Can you disinherit your children?

It is common knowledge that in Scots law, you can’t disinherit your children and, like most things that are common knowledge, there’s some truth in that, although it is a lot more complicated than you might think.

So, what are your children entitled to in law?

It depends a lot on whether you leave a Will or not. Without a Will, the law applies a series of rules designed to protect not only your children, but also your spouse or your civil partner (or a partner that you live with but are not married to if they make an application to the court).

Your spouse will have what is known as ‘Prior Rights’. This means that he or she will be entitled to the family home (up to £473,000), any furniture in that home (up to £29,000), and a cash sum of money (if there are no children, then it is up to £89,000, if there are children then it is up to £50,000).

As you will see, there is a £39,000 difference in the amount of cash that a spouse can automatically inherit under their Prior Rights depending on whether there are children or not. That money is intended to be shared equally between all of your offspring – including any adopted and illegitimate children. And if one of your children dies before you do, their children (your grandchildren) will be entitled to their parent’s share of your estate.

If these Prior Rights exhaust the full value of the estate i.e. the property, furniture and cash come to less than the maximum the spouse can claim in law, then that is effectively the end of the matter. You may be happy with that, but if had hoped that your children might inherit a greater proportion of the value of your estate, you can only do that by making a Will. And don’t forget that your spouse is not obliged to leave the property he or she has inherited under their Prior rights to your children.

If the value of your estate is greater than the maximum that your spouse can claim under Prior Rights, then what are known as Legal Rights come in to play.

Legal rights set out how your remaining ‘moveable’ estate (cars, savings, jewellery etc, but not land or buildings), should be divided and they include provision for any children you may have. Once your spouse’s Prior Rights have been met, your children are entitled to a third of your remaining moveable estate split equally between them and your spouse is also entitled to a third.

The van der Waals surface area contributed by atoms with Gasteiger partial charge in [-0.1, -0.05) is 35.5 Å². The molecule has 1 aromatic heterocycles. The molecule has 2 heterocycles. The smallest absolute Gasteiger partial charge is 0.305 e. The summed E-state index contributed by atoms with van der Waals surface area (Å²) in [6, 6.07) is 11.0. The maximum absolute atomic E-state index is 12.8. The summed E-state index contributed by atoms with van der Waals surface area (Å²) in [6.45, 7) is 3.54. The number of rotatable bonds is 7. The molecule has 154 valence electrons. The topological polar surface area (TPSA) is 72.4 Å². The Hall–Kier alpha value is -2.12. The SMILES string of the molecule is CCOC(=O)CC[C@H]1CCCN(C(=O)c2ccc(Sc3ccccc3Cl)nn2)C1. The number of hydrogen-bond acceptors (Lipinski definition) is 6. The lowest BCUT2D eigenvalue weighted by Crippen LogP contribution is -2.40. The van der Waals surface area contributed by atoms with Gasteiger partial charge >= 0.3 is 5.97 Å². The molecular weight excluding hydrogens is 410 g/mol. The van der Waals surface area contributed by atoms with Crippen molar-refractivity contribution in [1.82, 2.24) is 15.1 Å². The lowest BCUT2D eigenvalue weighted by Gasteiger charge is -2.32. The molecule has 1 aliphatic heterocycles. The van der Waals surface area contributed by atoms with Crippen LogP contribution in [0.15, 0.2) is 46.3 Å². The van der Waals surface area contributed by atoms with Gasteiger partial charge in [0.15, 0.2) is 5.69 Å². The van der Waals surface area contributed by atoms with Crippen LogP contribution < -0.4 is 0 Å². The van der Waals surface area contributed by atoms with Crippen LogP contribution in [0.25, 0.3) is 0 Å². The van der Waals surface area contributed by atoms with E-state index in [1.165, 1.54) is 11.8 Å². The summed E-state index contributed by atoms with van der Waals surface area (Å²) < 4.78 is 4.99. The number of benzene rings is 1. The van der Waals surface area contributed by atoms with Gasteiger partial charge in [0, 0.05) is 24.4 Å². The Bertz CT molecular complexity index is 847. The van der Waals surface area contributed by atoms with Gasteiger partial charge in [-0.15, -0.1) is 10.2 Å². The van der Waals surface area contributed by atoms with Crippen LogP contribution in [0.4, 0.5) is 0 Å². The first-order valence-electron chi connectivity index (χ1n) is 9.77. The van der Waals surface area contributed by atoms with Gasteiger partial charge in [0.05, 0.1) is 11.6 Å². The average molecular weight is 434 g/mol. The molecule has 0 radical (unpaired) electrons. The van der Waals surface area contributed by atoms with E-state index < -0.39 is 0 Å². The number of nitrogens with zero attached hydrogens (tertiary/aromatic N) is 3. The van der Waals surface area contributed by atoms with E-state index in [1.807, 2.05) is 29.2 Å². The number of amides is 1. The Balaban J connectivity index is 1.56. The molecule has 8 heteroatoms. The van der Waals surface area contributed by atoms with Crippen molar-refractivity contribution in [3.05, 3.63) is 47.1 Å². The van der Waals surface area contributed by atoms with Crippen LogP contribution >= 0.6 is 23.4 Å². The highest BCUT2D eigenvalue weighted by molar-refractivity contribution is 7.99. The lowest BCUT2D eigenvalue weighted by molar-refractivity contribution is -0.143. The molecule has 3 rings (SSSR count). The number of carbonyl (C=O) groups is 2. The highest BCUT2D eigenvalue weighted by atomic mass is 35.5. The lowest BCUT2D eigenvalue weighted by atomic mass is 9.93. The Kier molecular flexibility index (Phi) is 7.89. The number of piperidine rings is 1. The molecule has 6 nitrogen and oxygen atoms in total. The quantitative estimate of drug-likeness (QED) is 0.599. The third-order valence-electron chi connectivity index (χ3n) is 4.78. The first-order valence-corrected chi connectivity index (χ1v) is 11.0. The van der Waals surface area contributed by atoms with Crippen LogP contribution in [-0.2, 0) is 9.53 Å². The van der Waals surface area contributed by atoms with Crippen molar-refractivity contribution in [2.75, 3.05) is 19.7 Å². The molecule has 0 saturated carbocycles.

Whatever remains after the Legal Rights of both your spouse and children have been met, whether it is moveable or heritable (i.e. land and buildings) property, is divided equally between your children.

If there is no spouse or civil partner, then the entire estate goes to any child or children divided equally between them.

If, however, you make a Will you have much greater flexibility in deciding how your estate is divided up. With a will in place, your spouse does not have any Prior Rights – these only come into effect if there is no Will. And you will be free to dispose of your heritable property – any land or buildings you own – as you wish. You can leave your heritable estate to whoever you like and neither your spouse nor your children have any claim on it.

But that does not give you an entirely free hand in disposing of your estate.

Both your spouse and your children will have Legal Rights. If you have no children, then your spouse is entitled to half of your moveable estate in law. If you have children, your spouse is entitled to a third of your moveable estate and your children to another third, split equally between them.If you have children but no spouse, then your children can claim half of your moveable estate.

The Legal Rights of your children can’t be ignored – they are the law. But your children can’t claim their Legal Rights together with any legacy you leave them in your Will at the same time. They have to choose one or the other.

If your Will is more generous that they might expect to get from exercising their Legal Rights, it would be self-defeating to make a claim based on their Legal Rights. If, on the other hand, your Will leaves them less than they might get by exercising their Legal Rights, they can opt to claim their inheritance on that basis.

So, children do have some inheritance rights in law. But their Legal Rights are not necessarily enough to ensure that they will benefit from your estate to the extent that you might wish. There is no obligation, for example, that assets inherited by your spouse through Prior Rights should be subsequently left to your children. If you want to secure the inheritance of your children, it is far better to take control and make a Will than it is to rely on the law.

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